Container Baby Syndrome

By Nuala Genyk, MScPT, DOH, Pediatric Physiotherapist



What is Container Baby Syndrome?

As a parent or caregiver, there are so many different equipment options available - bouncers, rockers, swings and chairs to name a few! Should we be using these baby ‘containers’? Are they safe?


Although there are so many of these products available, extended use of containers can lead to a developmental issue called Container Baby Syndrome, as these devices limit a baby’s ability to move and explore their environment.


What is Container Baby Syndrome?


Container baby syndrome is a collection of problems caused by a baby spending an excessive amount of time in any container. Although containers are used to help keep babies safe and allow caregivers to transport babies easily, they confine babies and prevent them from moving. They often limit a baby's ability to kick, use their arms and hands, and move their head from side to side. Limiting these movements can prevent a child from developing the strength and coordination required to roll over, sit up and crawl.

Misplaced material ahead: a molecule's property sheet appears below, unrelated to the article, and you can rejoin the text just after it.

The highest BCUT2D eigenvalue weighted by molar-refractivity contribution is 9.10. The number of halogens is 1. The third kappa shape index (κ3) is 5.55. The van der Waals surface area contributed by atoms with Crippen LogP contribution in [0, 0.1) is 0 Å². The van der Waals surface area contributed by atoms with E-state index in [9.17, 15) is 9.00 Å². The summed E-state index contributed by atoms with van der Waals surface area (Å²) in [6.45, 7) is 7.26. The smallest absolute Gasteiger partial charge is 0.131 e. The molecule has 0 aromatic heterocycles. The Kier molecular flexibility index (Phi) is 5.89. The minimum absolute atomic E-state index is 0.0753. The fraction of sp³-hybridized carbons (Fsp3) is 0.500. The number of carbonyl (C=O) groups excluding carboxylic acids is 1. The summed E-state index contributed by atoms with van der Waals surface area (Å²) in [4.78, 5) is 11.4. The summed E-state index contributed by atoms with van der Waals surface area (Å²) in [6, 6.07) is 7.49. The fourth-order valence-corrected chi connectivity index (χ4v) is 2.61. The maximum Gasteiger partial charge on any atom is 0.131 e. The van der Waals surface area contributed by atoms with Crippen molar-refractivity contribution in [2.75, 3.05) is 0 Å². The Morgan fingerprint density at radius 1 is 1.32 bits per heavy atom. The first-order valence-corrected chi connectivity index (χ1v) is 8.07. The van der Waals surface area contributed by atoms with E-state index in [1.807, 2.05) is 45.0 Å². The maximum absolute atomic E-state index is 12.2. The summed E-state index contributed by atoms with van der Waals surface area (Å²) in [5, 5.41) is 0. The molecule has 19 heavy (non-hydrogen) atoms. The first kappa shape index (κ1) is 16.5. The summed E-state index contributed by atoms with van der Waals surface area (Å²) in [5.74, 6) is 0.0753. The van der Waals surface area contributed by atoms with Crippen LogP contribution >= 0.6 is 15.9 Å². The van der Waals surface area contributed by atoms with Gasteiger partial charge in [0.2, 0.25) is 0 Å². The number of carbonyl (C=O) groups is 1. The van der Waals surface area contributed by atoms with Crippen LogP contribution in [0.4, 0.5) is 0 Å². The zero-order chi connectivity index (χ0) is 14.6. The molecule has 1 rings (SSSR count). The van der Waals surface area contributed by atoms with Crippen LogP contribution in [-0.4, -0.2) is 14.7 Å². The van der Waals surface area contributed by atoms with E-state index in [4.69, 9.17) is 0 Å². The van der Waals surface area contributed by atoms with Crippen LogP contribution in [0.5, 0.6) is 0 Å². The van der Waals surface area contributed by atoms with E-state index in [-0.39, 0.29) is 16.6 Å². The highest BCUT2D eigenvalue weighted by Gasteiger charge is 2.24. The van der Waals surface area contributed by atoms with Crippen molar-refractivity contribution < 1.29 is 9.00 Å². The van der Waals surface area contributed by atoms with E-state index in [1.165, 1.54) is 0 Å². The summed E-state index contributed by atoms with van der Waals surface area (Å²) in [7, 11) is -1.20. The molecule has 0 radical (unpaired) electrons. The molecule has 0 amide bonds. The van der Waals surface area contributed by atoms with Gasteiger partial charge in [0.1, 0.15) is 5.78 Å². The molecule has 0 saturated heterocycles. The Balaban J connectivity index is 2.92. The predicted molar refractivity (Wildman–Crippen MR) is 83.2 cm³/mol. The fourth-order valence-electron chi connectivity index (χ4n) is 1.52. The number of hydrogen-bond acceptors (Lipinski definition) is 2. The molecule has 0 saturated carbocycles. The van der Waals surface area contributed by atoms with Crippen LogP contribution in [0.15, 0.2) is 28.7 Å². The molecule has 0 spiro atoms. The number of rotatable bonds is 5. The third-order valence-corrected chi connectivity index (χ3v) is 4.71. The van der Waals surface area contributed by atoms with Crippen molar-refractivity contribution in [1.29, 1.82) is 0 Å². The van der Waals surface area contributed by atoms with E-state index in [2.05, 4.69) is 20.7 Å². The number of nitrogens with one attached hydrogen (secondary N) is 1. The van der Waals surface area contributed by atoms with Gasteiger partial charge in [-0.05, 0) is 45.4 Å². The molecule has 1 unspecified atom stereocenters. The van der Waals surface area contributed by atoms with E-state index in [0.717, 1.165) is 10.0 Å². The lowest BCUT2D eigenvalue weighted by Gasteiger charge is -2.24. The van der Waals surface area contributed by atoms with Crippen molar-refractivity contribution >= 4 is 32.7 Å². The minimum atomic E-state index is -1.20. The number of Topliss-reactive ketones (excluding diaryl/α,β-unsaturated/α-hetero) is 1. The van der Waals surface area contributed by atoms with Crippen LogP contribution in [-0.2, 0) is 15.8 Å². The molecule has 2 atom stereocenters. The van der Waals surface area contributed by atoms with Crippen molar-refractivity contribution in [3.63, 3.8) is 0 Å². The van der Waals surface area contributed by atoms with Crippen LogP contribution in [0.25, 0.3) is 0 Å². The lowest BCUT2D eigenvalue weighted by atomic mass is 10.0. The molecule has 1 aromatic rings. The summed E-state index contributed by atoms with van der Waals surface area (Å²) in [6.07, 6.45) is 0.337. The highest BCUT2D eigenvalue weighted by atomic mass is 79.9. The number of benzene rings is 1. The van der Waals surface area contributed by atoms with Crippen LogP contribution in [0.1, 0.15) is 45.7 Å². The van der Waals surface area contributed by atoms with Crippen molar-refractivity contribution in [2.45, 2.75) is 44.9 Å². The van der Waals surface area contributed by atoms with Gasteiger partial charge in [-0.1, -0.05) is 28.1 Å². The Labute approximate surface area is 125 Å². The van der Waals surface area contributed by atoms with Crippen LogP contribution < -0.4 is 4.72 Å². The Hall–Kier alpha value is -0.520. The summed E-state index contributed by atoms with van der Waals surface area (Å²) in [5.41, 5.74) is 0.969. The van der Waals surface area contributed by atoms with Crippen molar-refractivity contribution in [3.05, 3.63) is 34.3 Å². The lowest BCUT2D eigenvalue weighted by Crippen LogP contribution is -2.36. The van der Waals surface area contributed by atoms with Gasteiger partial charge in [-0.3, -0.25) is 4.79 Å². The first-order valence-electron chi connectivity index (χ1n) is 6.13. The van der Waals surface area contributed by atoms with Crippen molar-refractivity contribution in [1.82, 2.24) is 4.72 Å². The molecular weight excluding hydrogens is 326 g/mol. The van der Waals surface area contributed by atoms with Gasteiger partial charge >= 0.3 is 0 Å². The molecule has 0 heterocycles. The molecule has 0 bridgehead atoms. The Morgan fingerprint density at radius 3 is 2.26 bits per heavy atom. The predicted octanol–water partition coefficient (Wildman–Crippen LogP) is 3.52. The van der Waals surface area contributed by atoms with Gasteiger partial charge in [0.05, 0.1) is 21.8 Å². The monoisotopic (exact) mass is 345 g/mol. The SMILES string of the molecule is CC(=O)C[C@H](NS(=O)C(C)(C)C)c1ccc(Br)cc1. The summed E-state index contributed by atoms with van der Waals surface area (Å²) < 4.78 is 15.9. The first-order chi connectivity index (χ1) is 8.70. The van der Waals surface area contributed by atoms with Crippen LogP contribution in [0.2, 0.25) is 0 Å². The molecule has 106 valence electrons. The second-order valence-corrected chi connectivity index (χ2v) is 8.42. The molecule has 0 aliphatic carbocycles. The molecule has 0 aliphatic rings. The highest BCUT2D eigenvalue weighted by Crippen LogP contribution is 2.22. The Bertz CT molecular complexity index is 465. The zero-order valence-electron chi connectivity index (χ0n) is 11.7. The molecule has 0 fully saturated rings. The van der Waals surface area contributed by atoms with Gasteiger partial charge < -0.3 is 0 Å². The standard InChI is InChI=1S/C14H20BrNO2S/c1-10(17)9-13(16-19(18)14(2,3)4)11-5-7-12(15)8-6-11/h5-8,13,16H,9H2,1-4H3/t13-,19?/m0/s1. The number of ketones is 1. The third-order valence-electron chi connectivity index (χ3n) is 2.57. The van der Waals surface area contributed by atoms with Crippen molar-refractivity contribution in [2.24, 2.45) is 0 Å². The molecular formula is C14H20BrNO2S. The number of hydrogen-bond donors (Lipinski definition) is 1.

We know that children need to explore their environment in order to develop neural circuitry required to develop motor skills.


What are containers?

  • Car seats

  • Vibrating seats and rockers

  • Baby swings

  • Bumbo seats

  • Exercaucers

  • Jolly Jumpers

  • Walkers (that the child sits in)

What kind of problems are associated with Container Baby Syndrome?

  • Delayed development of motor skills

  • Decreased strength and coordination

  • Baby flat head (plagiocephaly) and torticollis

  • Delayed visual motor skills and poor hand/eye coordination

  • Delayed cognitive development

  • Toe walking

How can I prevent my baby from developing these problems?

  • When your baby is awake, limit use of ‘containers’ such as car seats, swings and bouncers.

  • Allow children to play freely on the floor, in a playpen or in a play yard.

  • Limit time spent in the car seat